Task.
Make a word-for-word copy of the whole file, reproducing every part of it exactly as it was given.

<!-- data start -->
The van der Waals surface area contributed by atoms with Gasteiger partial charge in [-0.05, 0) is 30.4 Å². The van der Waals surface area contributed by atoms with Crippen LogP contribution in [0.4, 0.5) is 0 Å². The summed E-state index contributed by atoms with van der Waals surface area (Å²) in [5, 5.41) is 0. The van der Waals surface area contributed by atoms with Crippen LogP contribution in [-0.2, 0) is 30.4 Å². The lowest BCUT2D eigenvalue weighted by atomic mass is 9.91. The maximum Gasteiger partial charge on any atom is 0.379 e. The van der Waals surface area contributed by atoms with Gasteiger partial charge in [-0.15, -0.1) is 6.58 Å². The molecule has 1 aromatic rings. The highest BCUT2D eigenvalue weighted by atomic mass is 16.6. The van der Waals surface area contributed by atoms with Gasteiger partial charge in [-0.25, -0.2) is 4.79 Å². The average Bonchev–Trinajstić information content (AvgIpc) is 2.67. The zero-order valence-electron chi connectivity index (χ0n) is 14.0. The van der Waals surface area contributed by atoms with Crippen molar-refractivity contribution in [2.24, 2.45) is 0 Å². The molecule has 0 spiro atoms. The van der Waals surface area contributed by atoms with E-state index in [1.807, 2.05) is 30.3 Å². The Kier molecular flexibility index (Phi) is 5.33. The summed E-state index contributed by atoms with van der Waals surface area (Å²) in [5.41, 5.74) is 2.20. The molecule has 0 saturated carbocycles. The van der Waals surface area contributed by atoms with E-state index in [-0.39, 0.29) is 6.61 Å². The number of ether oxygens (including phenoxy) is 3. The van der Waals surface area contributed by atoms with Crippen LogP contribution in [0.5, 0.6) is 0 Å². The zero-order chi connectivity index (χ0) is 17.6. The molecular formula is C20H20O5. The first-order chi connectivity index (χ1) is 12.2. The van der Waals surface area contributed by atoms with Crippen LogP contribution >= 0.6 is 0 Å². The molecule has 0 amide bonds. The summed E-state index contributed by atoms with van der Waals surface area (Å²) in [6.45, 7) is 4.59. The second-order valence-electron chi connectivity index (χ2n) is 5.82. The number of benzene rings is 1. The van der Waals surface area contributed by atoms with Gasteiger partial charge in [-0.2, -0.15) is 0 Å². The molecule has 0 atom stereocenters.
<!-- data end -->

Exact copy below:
The van der Waals surface area contributed by atoms with Gasteiger partial charge in [-0.05, 0) is 30.4 Å². The van der Waals surface area contributed by atoms with Crippen LogP contribution in [0.4, 0.5) is 0 Å². The summed E-state index contributed by atoms with van der Waals surface area (Å²) in [5, 5.41) is 0. The van der Waals surface area contributed by atoms with Crippen LogP contribution in [-0.2, 0) is 30.4 Å². The lowest BCUT2D eigenvalue weighted by atomic mass is 9.91. The maximum Gasteiger partial charge on any atom is 0.379 e. The van der Waals surface area contributed by atoms with Gasteiger partial charge in [-0.15, -0.1) is 6.58 Å². The molecule has 1 aromatic rings. The highest BCUT2D eigenvalue weighted by atomic mass is 16.6. The van der Waals surface area contributed by atoms with Gasteiger partial charge in [-0.25, -0.2) is 4.79 Å². The average Bonchev–Trinajstić information content (AvgIpc) is 2.67. The zero-order valence-electron chi connectivity index (χ0n) is 14.0. The van der Waals surface area contributed by atoms with Crippen molar-refractivity contribution in [2.24, 2.45) is 0 Å². The molecule has 0 spiro atoms. The van der Waals surface area contributed by atoms with E-state index in [1.807, 2.05) is 30.3 Å². The Kier molecular flexibility index (Phi) is 5.33. The summed E-state index contributed by atoms with van der Waals surface area (Å²) in [5.41, 5.74) is 2.20. The molecule has 0 saturated carbocycles. The van der Waals surface area contributed by atoms with E-state index in [-0.39, 0.29) is 6.61 Å². The number of ether oxygens (including phenoxy) is 3. The van der Waals surface area contributed by atoms with Crippen LogP contribution in [0.5, 0.6) is 0 Å². The zero-order chi connectivity index (χ0) is 17.6. The molecular formula is C20H20O5. The first-order chi connectivity index (χ1) is 12.2. The van der Waals surface area contributed by atoms with Crippen LogP contribution >= 0.6 is 0 Å². The molecule has 0 amide bonds. The summed E-state index contributed by atoms with van der Waals surface area (Å²) in [6.45, 7) is 4.59. The second-order valence-electron chi connectivity index (χ2n) is 5.82. The number of benzene rings is 1. The van der Waals surface area contributed by atoms with Gasteiger partial charge in [-0.2, -0.15) is 0 Å². The molecule has 0 atom stereocenters.